Pioneer plans to innovate plasma, in-car entertainment
Las Vegas (NV) - Pioneer is working on an in-car navigation system that can control every mobile device you need, and even do it with voice recognition, as well as plasma TV sets that are so thin they literally float on your wall.
Last year, Pioneer spent a nauseating amount of time in its press conference talking about its line of plasma HDTVs. This year, car audio and video seemed to take the front seat. The main product announcement was the AVIC-Linc, a hybrid navigation system that can be used both as a portable device and an on-dash guide.
AVIC-Linc devices will come pre-installed with over 12 million points of interest, have integration with AM/FM/XM/Sirius radio, MSN Direct, and Bluetooth mobile phones.
The products will also have the ability to automatically detect new sources and will switch when necessary, for example when a cell phone call comes in. It will all be touch-screen and from the preliminary photos, AVIC-Linc products will feature an interface almost identical to most of the higher-end Pioneer devices on the market now.
Additionally, Pioneer is working on a new line of single-CD in-dash players. There are hundreds of these available, but Pioneer says it has new technology that allows its players to sound better than the competition. It's called "advanced sound retriever" (ASR) and can apparently deliver a richer and fuller sound than has been seen in car audio before.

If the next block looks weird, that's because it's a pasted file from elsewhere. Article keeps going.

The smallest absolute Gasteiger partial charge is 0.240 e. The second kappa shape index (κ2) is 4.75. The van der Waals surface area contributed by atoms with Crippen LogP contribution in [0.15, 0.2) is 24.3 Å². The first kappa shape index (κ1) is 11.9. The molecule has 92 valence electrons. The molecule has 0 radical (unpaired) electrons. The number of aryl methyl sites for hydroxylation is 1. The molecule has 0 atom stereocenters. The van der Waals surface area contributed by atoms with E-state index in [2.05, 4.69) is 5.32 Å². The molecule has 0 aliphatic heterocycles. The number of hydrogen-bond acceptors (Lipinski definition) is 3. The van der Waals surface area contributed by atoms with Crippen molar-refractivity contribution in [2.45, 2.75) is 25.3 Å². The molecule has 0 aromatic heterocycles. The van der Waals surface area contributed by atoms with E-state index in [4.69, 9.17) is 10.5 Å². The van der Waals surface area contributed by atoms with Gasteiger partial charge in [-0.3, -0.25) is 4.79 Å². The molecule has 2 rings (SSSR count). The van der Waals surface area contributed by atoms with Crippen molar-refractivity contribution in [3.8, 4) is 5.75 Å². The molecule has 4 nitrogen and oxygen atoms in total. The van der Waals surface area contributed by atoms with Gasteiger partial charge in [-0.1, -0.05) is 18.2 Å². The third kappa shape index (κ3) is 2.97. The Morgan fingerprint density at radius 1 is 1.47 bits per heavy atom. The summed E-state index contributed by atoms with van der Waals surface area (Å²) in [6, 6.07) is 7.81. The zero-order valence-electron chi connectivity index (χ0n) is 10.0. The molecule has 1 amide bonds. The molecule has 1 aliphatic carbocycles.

ASR devices also include USB and iPod connectivity, and are HD radio ready. They also contain an enhanced iPod interface to allow users to navigate through their playlists directly from the in-dash system.
On the HDTV side, Pioneer's other main industry, the company showed equally ambitious future plans. However, the presenters appeared to be more concerned with defending the plasma standard. Plasma has suffered in market share compared to LCD, and Pioneer is the biggest player devoted exclusively to plasma displays.
The quote that summed up Pioneer's pitch was Pioneer general manager Ken Shioda saying that contrast ratio is now "irrelevant". The company says it has been able to create such a massive contrast ratio that it is no longer worth comparing to anything else. This goes hand in hand with Pioneer's long-time push to deliver the deepest black levels possible, one of plasma's biggest advantages over LCD. Pioneer said it will continue to expand the Kuro line, its most elite lineup of plasma HDTVs.
Perhaps the most impressive thing Pioneer showed was a concept 50" HDTV that's only nine milimeters thick, which is thinner than your pinky finger. Though don't expect to see it this year. Pioneer's revolutionary new form factor would allow TVs to be mounted on a wall and have it literally look like part of the wall.
This press conference also gave us one of the first opportunities of CES to hear a response to Warner Home Video's decision to back Blu-ray exclusively. A Pioneer executive focused on the company's Blu-ray Disc division said that although this does not preclude the ending of the high-def format war, it is a milestone achievement in creating a format that will make consumer want to jump into the next generation.